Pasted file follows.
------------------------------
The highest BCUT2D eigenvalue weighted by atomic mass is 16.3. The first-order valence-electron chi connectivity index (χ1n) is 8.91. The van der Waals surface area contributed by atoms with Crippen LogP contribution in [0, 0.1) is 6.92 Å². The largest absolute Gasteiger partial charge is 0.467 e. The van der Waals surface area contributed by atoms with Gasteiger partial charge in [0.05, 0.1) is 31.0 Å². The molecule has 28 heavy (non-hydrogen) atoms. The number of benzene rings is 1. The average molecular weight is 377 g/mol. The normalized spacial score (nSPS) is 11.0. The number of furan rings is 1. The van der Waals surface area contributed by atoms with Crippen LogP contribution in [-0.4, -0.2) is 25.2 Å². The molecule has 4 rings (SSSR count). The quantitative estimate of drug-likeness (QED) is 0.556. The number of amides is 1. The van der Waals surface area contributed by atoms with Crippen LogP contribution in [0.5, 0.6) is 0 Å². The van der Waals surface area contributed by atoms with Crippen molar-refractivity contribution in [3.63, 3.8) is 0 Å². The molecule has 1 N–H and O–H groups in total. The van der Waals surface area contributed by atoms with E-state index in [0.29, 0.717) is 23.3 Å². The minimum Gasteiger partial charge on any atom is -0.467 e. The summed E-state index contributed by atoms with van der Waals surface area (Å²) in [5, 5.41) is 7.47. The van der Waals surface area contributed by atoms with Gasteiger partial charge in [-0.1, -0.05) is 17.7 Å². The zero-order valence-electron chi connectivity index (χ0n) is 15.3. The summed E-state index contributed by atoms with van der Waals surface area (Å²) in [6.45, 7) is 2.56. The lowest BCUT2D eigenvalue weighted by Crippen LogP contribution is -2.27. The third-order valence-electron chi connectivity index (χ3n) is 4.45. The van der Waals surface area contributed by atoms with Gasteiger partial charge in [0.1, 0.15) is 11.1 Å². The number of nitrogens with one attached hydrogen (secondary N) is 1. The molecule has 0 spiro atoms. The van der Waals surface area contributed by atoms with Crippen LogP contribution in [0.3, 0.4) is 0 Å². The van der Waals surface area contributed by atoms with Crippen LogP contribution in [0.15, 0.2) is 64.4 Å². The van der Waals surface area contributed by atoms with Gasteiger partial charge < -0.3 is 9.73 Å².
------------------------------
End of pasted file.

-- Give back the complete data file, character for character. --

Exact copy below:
The highest BCUT2D eigenvalue weighted by atomic mass is 16.3. The first-order valence-electron chi connectivity index (χ1n) is 8.91. The van der Waals surface area contributed by atoms with Crippen LogP contribution in [0, 0.1) is 6.92 Å². The largest absolute Gasteiger partial charge is 0.467 e. The van der Waals surface area contributed by atoms with Gasteiger partial charge in [0.05, 0.1) is 31.0 Å². The molecule has 28 heavy (non-hydrogen) atoms. The number of benzene rings is 1. The average molecular weight is 377 g/mol. The normalized spacial score (nSPS) is 11.0. The number of furan rings is 1. The van der Waals surface area contributed by atoms with Crippen LogP contribution in [-0.4, -0.2) is 25.2 Å². The molecule has 4 rings (SSSR count). The quantitative estimate of drug-likeness (QED) is 0.556. The number of amides is 1. The van der Waals surface area contributed by atoms with Crippen LogP contribution in [0.5, 0.6) is 0 Å². The van der Waals surface area contributed by atoms with Crippen molar-refractivity contribution in [3.63, 3.8) is 0 Å². The molecule has 1 N–H and O–H groups in total. The van der Waals surface area contributed by atoms with E-state index in [0.29, 0.717) is 23.3 Å². The minimum Gasteiger partial charge on any atom is -0.467 e. The summed E-state index contributed by atoms with van der Waals surface area (Å²) in [5, 5.41) is 7.47. The van der Waals surface area contributed by atoms with Gasteiger partial charge in [-0.1, -0.05) is 17.7 Å². The zero-order valence-electron chi connectivity index (χ0n) is 15.3. The summed E-state index contributed by atoms with van der Waals surface area (Å²) in [6.45, 7) is 2.56. The lowest BCUT2D eigenvalue weighted by Crippen LogP contribution is -2.27. The third-order valence-electron chi connectivity index (χ3n) is 4.45. The van der Waals surface area contributed by atoms with Gasteiger partial charge in [0.1, 0.15) is 11.1 Å². The number of nitrogens with one attached hydrogen (secondary N) is 1. The molecule has 0 spiro atoms. The van der Waals surface area contributed by atoms with Crippen LogP contribution in [0.3, 0.4) is 0 Å². The van der Waals surface area contributed by atoms with Crippen LogP contribution in [0.15, 0.2) is 64.4 Å². The van der Waals surface area contributed by atoms with Gasteiger partial charge < -0.3 is 9.73 Å².